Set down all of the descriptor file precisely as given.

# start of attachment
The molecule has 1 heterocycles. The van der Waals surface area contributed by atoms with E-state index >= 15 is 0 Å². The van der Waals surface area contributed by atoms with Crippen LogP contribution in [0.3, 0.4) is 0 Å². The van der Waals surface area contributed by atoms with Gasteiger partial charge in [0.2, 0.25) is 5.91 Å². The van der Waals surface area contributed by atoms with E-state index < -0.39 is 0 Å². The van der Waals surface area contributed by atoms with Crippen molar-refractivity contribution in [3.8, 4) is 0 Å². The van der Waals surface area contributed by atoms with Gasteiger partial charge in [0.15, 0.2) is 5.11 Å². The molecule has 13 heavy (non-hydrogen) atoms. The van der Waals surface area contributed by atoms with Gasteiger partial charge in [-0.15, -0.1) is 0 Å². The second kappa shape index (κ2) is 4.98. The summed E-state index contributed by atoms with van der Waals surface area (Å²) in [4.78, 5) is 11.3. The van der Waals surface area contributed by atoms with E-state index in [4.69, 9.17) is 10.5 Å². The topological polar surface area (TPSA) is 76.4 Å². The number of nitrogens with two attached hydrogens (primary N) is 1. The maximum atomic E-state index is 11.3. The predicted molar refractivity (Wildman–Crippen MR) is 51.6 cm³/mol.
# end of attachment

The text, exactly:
The molecule has 1 heterocycles. The van der Waals surface area contributed by atoms with E-state index >= 15 is 0 Å². The van der Waals surface area contributed by atoms with Crippen LogP contribution in [0.3, 0.4) is 0 Å². The van der Waals surface area contributed by atoms with Gasteiger partial charge in [0.2, 0.25) is 5.91 Å². The van der Waals surface area contributed by atoms with E-state index < -0.39 is 0 Å². The van der Waals surface area contributed by atoms with Crippen molar-refractivity contribution in [3.8, 4) is 0 Å². The van der Waals surface area contributed by atoms with Gasteiger partial charge in [0.15, 0.2) is 5.11 Å². The molecule has 13 heavy (non-hydrogen) atoms. The van der Waals surface area contributed by atoms with Gasteiger partial charge in [-0.15, -0.1) is 0 Å². The second kappa shape index (κ2) is 4.98. The summed E-state index contributed by atoms with van der Waals surface area (Å²) in [4.78, 5) is 11.3. The van der Waals surface area contributed by atoms with E-state index in [4.69, 9.17) is 10.5 Å². The topological polar surface area (TPSA) is 76.4 Å². The number of nitrogens with two attached hydrogens (primary N) is 1. The maximum atomic E-state index is 11.3. The predicted molar refractivity (Wildman–Crippen MR) is 51.6 cm³/mol.